This fall if Steve Greenberg’s loses to Melissa Bean in the 8th Congressional District we’re expecting Tom Cole’s excuse to sound much like his recent comments following Jim Oberweis’ defeat in the 14th:
Maybe Steve wasn’t the best of candidates.
Oklahoma Congressman Tom Cole is the new Trickster in Chief over at the National Republican Congressional Committee, the campaign arm of the U.S. House Republicans. He’s the guy who is filling the vacuum left by the exit of Karl Rove from the White House and Ken Mehlman from the Republican National Committee.
Karl and Ken were the guys who helped prepare the ground for the comback of the Democrats in 2006.
Cole is in many ways perfect for the job of Chairman of the NRCC—especially if you want more of what you’ve been getting. For many years Tom Cole earned his living as a campaign consultant, where cool things like micro-targeting and “robo calls” and clever TV, radio, and direct mailing advertising blitzes make political hacks into wealthy people.
You can consider it a rule of thumb: over-reliance on a campaign consultant’s bag of tricks means the political office holders aren’t getting the job done. If politicians aren’t accomplishing enough, they then have to rely on expensive and shallow p.r. efforts to fool voters into giving them another term.
We’ve pointed out how former Speaker Dennis Hastert’s leadership had successfully exported failed Republican thought and action from Illinois to the nation. Republicans held power but more often than not governed like Democrats, so the end of their majorities was predictable. The hope following that defeat was that they’d learn from it. Unfortunately, it seems they haven’t.
Thus far there have been few signs that Congressional Republicans are behaving any differently. Sure, they might occasionally be holding an extra press conference, but rather than fashioning a real reform agenda and then executing a sustained and innovative strategy to sell that agenda to voters, they’ve decided to put a political consultant in charge.
A recent news story reported this:
With eight months to go before the U.S. presidential election, the candidates have raised almost $1 billion to fund their campaigns—more than the size of the economies of several African countries,” Reuters reports. “The unusually long race for the White House—which began in earnest more than a year ago—has been a cash bonanza, especially for Democrats who are breaking all records.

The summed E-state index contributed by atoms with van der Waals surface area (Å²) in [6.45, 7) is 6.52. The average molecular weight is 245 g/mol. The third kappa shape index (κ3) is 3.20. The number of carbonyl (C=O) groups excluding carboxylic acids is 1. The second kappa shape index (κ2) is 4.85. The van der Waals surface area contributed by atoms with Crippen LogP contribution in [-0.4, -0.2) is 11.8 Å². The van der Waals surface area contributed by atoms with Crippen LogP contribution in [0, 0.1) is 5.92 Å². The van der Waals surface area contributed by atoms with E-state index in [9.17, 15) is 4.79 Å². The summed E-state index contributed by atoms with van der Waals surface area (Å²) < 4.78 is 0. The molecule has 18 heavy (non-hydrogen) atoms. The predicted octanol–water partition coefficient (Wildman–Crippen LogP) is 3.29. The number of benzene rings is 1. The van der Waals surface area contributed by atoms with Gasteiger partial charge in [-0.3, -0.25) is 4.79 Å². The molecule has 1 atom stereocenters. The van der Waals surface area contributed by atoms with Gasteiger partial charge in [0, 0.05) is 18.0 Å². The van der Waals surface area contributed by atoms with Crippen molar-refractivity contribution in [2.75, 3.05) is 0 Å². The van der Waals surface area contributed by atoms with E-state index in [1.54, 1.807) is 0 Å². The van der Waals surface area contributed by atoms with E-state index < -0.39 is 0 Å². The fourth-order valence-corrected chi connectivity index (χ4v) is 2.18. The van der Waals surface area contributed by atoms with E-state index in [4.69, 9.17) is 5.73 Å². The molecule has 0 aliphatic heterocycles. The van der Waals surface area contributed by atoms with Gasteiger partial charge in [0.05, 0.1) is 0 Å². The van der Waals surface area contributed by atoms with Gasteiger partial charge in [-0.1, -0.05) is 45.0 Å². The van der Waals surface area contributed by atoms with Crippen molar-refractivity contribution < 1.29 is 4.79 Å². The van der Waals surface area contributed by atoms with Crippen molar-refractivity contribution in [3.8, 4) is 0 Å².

Make no mistake: despite all the money spent, public opinion probably won’t be impacted to any meaningful degree.
After all the campaign spending records are set, very few Americans will understand that government taking more money out of the productive sector of the economy is not conducive to economic growth. And few voters will have a better grasp of how health care should be reformed or how hiring more federal bureaucrats hurts rather than helps.
When it comes to foreign policy, not enough people realize yet that air travel plus biological and chemical weapons makes the world is a very small place in the 21st Century. Since human nature doesn’t change, it’s unlikely that our enemies will be deterred by Barack Obama’s sunny personality. His supposed eloquence won’t keep them from wanting to do this country and its people real harm.
It was just four years ago that our last Trickster in Chief Karl Rove was talking about permanent Republican majorities. But then, oops, Karl found out that voters actually expected to see results from those they entrusted with power.
Karl’s big bag of tricks stopped producing, so it was time for him to go share his extensive knowledge and draw up elector maps based on polling for the Fox News channel. Don’t get me wrong, I admire Rove’s understanding of campaign mechanics much like I admire a good auto mechanic. What I’d argue, though, is that you shouldn’t take the guy out of the garage and put him in charge of nationwide political communications strategy.
Let’s carry this a step further. You don’t hire a mechanic unless you’ve got a mechanical problem. In politics, our leaders still haven’t figured out that what they have is a serious communications problem that will never be fixed by consultants who profit from its continuation.
Because Republicans squandered their power, they lost it. Now that they’re out of power, Republican still aren’t presenting voters with an easy to understand explanation of how the GOP would govern if they were to do so based on their party’s platform principles.
Ken Mehlman, former Chairman of the Republican National Committee, recently offered this profound quote:
Right now, we are where we are.
Wonderful. Way to go, Ken. Thanks for all your hard work. Oh, but Mehlman thinks “Tom Cole is the perfect leader.”
In Mehlman’s eyes, another guy with a bag of tricks is just what’s needed when the goal is winning campaigns without a list of accomplishments or compelling message.
Some may say that I’m jumping to conclusions about Tom Cole’s abilities. More on that topic tomorrow.